Linux Apps

Buttercup – A Modern Password Manager for Linux

Buttercup Password Manager for Linux
Written by Martins D. Okoi

Buttercup is a cross-platform, free, and open-source password manager with which you can remotely access any of your accounts using a single master password. It features a modern minimal UI, password imports from 3rd-party apps, and basic merge conflict resolution.

There are already a handful of nice password managers in the market e.g. 1Password, but not everyone can readily afford its subscription service and are therefore left to struggle with lesser developed apps.

The developer rightly wrote that,

there’s no solution that, for free, offers credentials synchronisation across every platform with support for merge conflicts and a choice in hosting environments

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Preview Buttercup in the video below:

Features in Buttercup

  • Beautiful modern UI.
  • Cross-platform and available as an extension for Google Chrome (and its derivatives).
  • Free and open-source.
  • Password and data encryption using modern algorithms.
  • Load and save credentials to archives stored both locally and remotely.
  • Store archives in service providers like Dropbox, ownCloud.
  • Basic merge conflict resolution.
  • Import passwords from other password managers including 1Password (.1pif) and KeePass(.kdbx), and LastPass (.csv)

At the time of writing, Buttercup is considered unstable because it is still under heavy development and the dev team has promised to always deliver timely updates and bug fixes so that you don’t have to worry about version malfunctions and security breaks.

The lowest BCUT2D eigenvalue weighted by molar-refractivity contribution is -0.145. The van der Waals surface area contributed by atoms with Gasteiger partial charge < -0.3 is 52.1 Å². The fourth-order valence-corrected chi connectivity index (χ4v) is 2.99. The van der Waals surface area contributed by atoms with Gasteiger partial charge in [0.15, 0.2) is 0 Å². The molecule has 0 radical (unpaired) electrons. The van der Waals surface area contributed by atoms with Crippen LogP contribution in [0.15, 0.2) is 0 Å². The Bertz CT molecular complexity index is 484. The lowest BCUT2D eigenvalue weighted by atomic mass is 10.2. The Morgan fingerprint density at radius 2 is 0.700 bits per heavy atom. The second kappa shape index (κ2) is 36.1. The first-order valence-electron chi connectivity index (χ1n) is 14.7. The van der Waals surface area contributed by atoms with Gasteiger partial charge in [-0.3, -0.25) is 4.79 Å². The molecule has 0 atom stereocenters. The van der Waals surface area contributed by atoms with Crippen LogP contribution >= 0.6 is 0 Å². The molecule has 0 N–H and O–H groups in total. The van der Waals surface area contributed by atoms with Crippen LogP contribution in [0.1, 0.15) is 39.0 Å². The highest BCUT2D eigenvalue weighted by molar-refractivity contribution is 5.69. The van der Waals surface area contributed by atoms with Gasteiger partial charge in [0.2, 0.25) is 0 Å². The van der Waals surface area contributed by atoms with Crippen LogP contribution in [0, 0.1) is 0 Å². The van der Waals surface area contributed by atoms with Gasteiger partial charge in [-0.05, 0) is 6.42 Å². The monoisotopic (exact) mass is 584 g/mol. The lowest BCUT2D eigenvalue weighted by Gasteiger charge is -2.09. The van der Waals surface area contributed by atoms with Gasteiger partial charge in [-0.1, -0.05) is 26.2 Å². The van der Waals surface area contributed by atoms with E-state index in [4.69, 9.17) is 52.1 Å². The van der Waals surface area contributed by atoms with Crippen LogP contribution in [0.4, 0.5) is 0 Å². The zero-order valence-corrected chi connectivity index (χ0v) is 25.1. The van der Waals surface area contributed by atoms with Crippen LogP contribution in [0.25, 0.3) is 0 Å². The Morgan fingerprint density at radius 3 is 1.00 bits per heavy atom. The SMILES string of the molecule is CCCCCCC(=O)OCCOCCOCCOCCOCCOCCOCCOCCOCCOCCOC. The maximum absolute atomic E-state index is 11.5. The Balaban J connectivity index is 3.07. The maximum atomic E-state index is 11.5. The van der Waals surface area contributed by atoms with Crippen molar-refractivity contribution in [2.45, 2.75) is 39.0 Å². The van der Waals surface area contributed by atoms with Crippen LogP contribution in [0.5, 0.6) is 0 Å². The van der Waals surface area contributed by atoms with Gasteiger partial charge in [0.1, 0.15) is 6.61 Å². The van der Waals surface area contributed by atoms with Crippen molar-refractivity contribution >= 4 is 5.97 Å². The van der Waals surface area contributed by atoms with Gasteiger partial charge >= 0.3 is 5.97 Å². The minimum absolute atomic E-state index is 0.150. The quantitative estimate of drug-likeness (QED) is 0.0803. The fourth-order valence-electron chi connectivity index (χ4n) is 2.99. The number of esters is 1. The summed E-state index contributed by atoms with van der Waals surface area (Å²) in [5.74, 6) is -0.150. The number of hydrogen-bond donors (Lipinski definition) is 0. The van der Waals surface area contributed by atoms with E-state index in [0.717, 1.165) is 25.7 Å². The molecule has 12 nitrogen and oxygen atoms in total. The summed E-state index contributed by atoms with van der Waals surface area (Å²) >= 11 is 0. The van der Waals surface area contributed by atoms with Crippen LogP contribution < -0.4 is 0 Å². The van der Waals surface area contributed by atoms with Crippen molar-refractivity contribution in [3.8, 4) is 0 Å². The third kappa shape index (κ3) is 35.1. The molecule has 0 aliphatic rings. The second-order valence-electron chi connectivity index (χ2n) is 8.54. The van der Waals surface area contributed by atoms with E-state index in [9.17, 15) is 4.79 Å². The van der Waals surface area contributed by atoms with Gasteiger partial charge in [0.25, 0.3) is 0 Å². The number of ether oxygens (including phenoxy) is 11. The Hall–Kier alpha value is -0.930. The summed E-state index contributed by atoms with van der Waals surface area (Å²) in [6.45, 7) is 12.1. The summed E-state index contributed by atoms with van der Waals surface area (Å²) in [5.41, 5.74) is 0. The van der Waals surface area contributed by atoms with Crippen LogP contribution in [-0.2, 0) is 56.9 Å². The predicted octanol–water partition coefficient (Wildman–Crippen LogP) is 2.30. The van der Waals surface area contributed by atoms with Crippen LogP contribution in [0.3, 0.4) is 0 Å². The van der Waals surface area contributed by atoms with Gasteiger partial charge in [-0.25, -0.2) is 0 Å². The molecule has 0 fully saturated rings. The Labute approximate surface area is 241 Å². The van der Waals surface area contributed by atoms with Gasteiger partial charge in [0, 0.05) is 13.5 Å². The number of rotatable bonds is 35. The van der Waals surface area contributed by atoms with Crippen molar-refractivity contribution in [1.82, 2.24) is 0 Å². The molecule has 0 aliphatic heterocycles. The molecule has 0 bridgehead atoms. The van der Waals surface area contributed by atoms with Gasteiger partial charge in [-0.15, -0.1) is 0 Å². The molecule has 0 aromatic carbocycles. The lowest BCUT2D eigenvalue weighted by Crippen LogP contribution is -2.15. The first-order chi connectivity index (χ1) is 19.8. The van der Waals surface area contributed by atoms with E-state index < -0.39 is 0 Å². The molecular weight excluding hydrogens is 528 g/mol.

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Having used a hand full of password managers myself, I agree with the dev team that Buttercup is the password manager you deserve. If you’re searching for a reliable password manager that offers premium services for free then give Buttercup a test-drive and see if you’re not won over.

Download Buttercup Password Manager for Linux

Which password managers have you used before? Share your thoughts on Buttercup with us and feel free to add your app suggestions in the comments section below.

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About the author

Martins D. Okoi

Martins Jr. (Dillivine) Okoi is a graduate of Computer Science with a passion for Linux and the Open Source community. He works as a Web designer & developer, technical writer, and programmer.

  • CIT

    I love a good password manager. Enpass is my go to solution at the moment because of the cross platform availability but it’s not open source. The mobile client has a one time cost of $10 on each mobile platform which I paid gladly considering the competition’s prices and their unwillingness to support Linux. I automatically eliminated anything with cloud sync to the app vendor’s servers (e.g.: LastPass, Dashlane).. call me paranoid but I didn’t feel comfortable using those services.
    Anyway, this looks like a great alternative and if the devs will keep it open source even on mobile platforms I would definitely jump ship

    • Wow. I can relate. I used 1password for about 6 months and it was an excellent experience. Seeing a free one that will end up being just as cool (especially because it’s open-source,) is exciting.

      I’m paranoid with my stuff like that sometimes. I think you’ll enjoy Buttercup.

  • Wayne Gregori

    Does buttercup read a keypass data file?

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